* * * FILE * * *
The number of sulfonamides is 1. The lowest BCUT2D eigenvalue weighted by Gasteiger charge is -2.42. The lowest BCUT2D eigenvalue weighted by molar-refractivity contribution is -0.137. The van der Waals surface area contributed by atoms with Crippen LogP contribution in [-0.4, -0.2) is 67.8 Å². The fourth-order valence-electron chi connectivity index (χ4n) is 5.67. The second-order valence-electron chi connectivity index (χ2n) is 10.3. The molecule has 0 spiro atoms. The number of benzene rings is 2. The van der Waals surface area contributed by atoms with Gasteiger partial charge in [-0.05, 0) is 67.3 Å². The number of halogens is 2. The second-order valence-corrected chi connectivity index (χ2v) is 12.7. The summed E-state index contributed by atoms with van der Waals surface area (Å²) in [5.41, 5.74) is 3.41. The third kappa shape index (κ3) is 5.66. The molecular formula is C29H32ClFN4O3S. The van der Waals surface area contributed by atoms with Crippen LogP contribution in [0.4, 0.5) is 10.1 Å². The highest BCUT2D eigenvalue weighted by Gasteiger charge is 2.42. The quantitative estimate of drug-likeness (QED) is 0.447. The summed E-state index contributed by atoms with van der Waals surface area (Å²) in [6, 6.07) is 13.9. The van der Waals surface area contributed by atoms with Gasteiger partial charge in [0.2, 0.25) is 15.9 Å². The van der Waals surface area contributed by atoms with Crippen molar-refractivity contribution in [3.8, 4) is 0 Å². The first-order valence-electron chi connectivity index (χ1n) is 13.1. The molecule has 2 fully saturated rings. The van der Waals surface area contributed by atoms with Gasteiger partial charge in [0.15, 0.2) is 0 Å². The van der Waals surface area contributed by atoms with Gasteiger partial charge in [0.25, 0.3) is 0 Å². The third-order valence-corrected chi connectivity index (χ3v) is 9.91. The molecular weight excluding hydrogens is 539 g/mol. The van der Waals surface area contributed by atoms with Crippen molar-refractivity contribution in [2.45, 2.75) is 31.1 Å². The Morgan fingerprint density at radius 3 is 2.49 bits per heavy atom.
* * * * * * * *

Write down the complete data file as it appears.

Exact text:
The number of sulfonamides is 1. The lowest BCUT2D eigenvalue weighted by Gasteiger charge is -2.42. The lowest BCUT2D eigenvalue weighted by molar-refractivity contribution is -0.137. The van der Waals surface area contributed by atoms with Crippen LogP contribution in [-0.4, -0.2) is 67.8 Å². The fourth-order valence-electron chi connectivity index (χ4n) is 5.67. The second-order valence-electron chi connectivity index (χ2n) is 10.3. The molecule has 0 spiro atoms. The number of benzene rings is 2. The van der Waals surface area contributed by atoms with Gasteiger partial charge in [-0.05, 0) is 67.3 Å². The number of halogens is 2. The second-order valence-corrected chi connectivity index (χ2v) is 12.7. The summed E-state index contributed by atoms with van der Waals surface area (Å²) in [5.41, 5.74) is 3.41. The third kappa shape index (κ3) is 5.66. The molecular formula is C29H32ClFN4O3S. The van der Waals surface area contributed by atoms with Crippen LogP contribution in [0.4, 0.5) is 10.1 Å². The highest BCUT2D eigenvalue weighted by Gasteiger charge is 2.42. The quantitative estimate of drug-likeness (QED) is 0.447. The summed E-state index contributed by atoms with van der Waals surface area (Å²) in [6, 6.07) is 13.9. The van der Waals surface area contributed by atoms with Gasteiger partial charge in [0.2, 0.25) is 15.9 Å². The van der Waals surface area contributed by atoms with Crippen molar-refractivity contribution in [3.8, 4) is 0 Å². The first-order valence-electron chi connectivity index (χ1n) is 13.1. The molecule has 2 fully saturated rings. The van der Waals surface area contributed by atoms with Gasteiger partial charge in [0.15, 0.2) is 0 Å². The van der Waals surface area contributed by atoms with Gasteiger partial charge in [0.25, 0.3) is 0 Å². The third-order valence-corrected chi connectivity index (χ3v) is 9.91. The molecular weight excluding hydrogens is 539 g/mol. The van der Waals surface area contributed by atoms with Crippen molar-refractivity contribution in [2.45, 2.75) is 31.1 Å². The Morgan fingerprint density at radius 3 is 2.49 bits per heavy atom.